A British-born doctor who cared for passengers on board the Exodus ship as it sailed to pre-state Israel has been buried in Jersualem.
Dr Joshua Cohen, from Glasgow, who looked after the 4,500 Holocaust survivors on the ill-fated journey, died in Israel last week, aged 86.
As a newly qualified doctor, he volunteered on the ship setting up clinics for the passengers and helped those injured during fighting with British troops.
Following the Exodus journey he served in the British Army and the Israeli Medical Corps, and later became deputy director of Haifa’s Rambam Hospital.
He was also an adviser to the World Health Organisation on health policy.
The Exodus left France in July 1947 carrying survivors of the Holocaust, including more than 650 children.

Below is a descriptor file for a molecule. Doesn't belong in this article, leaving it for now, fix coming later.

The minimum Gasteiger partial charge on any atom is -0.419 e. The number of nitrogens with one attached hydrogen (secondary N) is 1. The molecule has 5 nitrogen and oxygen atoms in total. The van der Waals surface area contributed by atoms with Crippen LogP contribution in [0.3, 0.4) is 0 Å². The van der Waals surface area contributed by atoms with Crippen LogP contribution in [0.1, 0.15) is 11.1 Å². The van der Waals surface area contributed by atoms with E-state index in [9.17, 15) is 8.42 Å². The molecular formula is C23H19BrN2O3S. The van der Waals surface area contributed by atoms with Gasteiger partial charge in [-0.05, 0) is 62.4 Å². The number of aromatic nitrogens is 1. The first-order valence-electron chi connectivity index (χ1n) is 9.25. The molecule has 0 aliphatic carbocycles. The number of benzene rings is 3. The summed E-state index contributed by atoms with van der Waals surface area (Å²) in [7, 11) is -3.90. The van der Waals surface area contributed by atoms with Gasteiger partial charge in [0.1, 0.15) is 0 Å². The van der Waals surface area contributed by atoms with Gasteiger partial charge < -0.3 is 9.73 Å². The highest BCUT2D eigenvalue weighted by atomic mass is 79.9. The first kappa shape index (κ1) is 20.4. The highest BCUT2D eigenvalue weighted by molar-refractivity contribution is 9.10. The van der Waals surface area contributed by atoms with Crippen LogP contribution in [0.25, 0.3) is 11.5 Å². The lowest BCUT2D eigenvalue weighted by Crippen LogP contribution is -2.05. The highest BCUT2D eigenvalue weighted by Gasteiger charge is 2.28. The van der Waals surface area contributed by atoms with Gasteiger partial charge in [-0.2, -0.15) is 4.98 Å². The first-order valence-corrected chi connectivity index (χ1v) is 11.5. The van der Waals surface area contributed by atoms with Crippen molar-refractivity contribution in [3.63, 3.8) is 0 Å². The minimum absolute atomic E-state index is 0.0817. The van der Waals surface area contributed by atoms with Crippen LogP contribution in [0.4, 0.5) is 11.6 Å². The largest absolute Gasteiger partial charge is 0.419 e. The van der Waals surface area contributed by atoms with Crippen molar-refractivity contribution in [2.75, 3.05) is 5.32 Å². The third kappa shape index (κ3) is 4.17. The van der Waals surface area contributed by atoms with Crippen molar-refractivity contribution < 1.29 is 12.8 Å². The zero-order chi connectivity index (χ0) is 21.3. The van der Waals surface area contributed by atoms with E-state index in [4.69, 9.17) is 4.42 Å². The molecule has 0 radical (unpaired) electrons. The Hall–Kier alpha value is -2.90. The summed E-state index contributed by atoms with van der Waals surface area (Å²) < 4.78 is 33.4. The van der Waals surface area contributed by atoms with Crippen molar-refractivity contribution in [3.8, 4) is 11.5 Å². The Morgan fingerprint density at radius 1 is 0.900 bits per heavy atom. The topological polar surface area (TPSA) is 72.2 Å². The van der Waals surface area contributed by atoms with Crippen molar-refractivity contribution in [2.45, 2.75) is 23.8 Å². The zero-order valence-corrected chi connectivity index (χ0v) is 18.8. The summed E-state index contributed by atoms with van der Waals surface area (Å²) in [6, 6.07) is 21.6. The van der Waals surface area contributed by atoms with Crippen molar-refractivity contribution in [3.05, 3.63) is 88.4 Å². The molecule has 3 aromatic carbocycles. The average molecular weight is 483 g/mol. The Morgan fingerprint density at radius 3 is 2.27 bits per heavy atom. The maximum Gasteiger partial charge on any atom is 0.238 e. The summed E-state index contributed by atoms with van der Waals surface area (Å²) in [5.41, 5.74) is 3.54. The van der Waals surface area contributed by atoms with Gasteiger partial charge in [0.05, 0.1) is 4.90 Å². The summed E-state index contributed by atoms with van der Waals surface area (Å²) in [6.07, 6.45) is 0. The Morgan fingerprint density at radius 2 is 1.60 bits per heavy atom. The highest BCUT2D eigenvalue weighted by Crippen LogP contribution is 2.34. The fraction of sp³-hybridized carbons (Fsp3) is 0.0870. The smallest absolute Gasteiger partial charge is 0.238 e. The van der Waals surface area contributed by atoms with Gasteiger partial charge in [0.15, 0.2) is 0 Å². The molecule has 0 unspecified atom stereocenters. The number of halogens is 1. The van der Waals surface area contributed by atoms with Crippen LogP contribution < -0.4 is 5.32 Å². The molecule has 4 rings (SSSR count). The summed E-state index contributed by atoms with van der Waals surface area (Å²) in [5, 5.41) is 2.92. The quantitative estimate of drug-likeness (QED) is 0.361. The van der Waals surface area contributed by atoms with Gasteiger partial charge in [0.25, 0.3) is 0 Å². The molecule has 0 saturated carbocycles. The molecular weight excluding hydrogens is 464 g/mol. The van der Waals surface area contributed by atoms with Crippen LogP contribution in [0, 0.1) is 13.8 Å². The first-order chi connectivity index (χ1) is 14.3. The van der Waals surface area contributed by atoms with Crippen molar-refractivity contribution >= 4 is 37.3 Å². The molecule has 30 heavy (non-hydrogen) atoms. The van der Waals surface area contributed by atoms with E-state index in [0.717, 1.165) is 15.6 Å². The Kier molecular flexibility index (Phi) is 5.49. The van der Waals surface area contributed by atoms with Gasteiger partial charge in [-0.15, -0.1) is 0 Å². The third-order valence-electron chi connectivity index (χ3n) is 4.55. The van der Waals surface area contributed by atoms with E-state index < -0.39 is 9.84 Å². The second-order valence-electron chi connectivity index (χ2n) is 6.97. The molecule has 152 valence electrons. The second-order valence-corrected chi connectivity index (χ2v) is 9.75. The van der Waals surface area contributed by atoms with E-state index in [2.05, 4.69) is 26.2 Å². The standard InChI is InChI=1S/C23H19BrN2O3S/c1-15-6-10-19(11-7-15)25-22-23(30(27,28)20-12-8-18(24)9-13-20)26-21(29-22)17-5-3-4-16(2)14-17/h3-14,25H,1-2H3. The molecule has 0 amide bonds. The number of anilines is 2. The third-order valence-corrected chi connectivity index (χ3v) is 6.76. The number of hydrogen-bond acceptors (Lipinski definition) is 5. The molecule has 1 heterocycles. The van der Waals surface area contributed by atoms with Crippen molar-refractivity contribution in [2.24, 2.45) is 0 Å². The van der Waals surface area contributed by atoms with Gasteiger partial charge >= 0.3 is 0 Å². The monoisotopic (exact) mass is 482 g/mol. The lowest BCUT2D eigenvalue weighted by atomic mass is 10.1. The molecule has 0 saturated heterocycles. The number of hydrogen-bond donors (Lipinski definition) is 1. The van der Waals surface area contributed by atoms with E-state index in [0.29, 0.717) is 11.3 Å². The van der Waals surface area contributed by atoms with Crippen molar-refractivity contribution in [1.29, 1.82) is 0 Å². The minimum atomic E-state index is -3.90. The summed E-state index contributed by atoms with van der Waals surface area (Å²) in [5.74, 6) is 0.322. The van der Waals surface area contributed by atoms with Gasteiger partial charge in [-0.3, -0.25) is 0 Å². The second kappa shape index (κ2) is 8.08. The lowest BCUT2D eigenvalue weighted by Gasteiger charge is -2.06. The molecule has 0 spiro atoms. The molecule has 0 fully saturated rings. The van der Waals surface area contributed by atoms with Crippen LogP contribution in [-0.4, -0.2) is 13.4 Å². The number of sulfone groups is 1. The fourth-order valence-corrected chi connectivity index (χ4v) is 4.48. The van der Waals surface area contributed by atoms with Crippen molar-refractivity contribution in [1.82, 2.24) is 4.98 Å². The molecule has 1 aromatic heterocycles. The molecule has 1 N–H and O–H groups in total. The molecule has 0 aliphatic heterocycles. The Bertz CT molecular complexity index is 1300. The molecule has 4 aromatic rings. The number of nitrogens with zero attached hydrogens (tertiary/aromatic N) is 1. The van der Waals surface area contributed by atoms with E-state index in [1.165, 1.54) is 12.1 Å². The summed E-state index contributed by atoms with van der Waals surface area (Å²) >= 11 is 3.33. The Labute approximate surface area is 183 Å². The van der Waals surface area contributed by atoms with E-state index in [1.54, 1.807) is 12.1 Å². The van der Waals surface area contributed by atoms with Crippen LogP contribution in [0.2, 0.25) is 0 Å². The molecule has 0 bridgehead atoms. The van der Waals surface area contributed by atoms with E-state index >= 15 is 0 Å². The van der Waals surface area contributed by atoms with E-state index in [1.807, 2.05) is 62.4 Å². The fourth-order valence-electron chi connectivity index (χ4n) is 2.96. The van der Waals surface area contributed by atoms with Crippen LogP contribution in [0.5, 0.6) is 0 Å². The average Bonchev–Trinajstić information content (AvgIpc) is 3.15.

Its destination was Palestine, but Britain’s Royal Navy boarded before it could dock, to prevent what was considered as illegal immigration.
Three people were killed and 30 wounded during the fighting, and many passengers were returned to Europe on prison ships.
The incident is considered by historians as a turning point in the creation of Israel, as public opinion was swayed by the sight of Holocaust survivors being forced to return to Germany.
Novelist Leon Uris retold the story in his 1958 book Exodus.
Dr Cohen is survived by his wife, two children and three grandchildren.